What Foods Remind You of Home?
Try to remember your first time away from home, when you were gone for long enough that you got homesick. Maybe it was summer camp, visiting relatives, going to college. Did you miss certain foods from home? Did anyone send you a care package with those foods?
Now imagine being farther away from home than you’ve ever been, without any of the familiar comforts of home. How much more important would it be to you to have those foods that remind you of home?
I started thinking about this after listening to a recent episode of StarTalk, about food in space. The whole discussion was fascinating, but one of the parts that really caught my attention was when they talked about the importance of having foods that connects the astronauts with their home. After all, not only were the astronauts far from home, they weren’t even on their home planet anymore.
In those cases, something like Soylent simply isn’t going to cut it. Because we all have an emotional connection to food, and it’s that connection we crave, not simply the food itself.
If we didn’t, recipes wouldn’t be handed down through generations. Parents wouldn’t send their kids homemade cookies (and other things) when they’re away from home. We wouldn’t say something was just like Mom (or Dad, or Grandma, etc.) used to make.
Longing for certain foods isn’t bad
This also got me thinking about how craving certain foods often seems like a “bad” thing in our society. But it’s not.
Much of the time, the foods people talk about craving are high in fat and/or sugar, and therefore eating them all the time isn’t the most nutritionally sound approach.
But having those foods in and of themselves isn’t bad, and it may give a sense of comfort and connection to the people and places you’re missing.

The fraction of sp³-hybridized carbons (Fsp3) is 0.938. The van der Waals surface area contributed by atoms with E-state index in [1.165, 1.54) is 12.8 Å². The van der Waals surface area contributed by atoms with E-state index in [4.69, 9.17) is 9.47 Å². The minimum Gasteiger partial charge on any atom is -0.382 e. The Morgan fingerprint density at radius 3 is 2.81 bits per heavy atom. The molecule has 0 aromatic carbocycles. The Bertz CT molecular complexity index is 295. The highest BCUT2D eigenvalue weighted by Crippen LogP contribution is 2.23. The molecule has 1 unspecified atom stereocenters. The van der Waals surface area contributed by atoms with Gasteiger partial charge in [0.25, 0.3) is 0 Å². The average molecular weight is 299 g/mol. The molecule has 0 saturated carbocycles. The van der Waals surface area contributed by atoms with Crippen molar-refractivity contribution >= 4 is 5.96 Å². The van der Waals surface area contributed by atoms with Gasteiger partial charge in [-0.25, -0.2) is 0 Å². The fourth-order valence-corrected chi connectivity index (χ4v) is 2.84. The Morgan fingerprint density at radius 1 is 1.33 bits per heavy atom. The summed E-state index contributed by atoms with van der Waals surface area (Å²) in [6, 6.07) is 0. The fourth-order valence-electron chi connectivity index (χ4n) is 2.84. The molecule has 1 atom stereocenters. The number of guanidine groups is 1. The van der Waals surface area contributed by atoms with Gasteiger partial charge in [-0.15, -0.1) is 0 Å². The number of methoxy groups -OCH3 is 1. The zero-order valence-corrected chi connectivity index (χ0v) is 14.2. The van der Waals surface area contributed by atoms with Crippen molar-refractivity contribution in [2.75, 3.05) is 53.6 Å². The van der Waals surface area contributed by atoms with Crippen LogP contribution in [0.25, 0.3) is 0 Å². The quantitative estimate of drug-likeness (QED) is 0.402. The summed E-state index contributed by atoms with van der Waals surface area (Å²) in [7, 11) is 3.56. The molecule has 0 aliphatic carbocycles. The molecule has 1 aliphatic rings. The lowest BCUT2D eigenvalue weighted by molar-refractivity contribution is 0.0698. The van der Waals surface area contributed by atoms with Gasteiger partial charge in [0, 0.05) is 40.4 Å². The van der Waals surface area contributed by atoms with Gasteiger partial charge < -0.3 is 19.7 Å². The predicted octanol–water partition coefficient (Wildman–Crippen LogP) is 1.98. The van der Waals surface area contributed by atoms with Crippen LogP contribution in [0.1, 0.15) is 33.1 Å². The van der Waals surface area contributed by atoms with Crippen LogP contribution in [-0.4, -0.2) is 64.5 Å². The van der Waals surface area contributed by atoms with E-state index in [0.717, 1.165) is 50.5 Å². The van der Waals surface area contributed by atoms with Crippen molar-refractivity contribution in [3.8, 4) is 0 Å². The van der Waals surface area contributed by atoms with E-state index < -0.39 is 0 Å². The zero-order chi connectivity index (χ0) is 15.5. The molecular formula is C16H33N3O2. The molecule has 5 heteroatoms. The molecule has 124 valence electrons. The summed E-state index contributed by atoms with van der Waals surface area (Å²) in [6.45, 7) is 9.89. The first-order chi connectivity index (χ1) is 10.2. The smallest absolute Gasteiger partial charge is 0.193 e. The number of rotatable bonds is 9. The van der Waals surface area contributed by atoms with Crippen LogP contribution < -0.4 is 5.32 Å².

Besides which, these cravings aren’t always for high fat and sugar foods. I remember when I went to college and started eating in a cafeteria, I was horrified by some of what passed for vegetables. Having grown up with a garden, the greyish green beans, wilted lettuce, and pallid, mealy tomatoes were unpalatable and unrecognizable.
I also remember going out of my way to buy my own plain Cheerios for breakfast since the only cereal in the cafeteria was heavy on sugar, which I didn’t like. Plus, plain Cheerios had been my breakfast for years, so I wanted that sense of continuity. And I remember how distraught I was when I did my study abroad in England and couldn’t find plain Cheerios. Cheerios are packaged by Nestle over there, and I could only get Honey Nut Cheerios.
Remembering this makes me think about the immigrants coming to Maine from faraway places. For them, the foods we take for granted are completely foreign and do not remind them of home. If anything, those foods may be another reminder of how far from home they are.
So I was very happy to see that Wayside Food Programs has started a new effort to provide immigrants with foods they’re more accustomed to. It won’t fix everything, but having that taste of home can go a long way.
Make the most of those foods
The one thing I’d say about eating those foods is, try to do it mindfully.
After all, if you’re craving a sense of home, you won’t address that longing nearly as well if you eat in front of a screen, or eat so quickly you hardly taste the food.
Instead, honor and acknowledge the longing for special foods. Pay attention while you eat it, savor the flavors and memories it brings up. And perhaps take a moment to express gratitude for the food and the way it connects you, if only briefly, to home.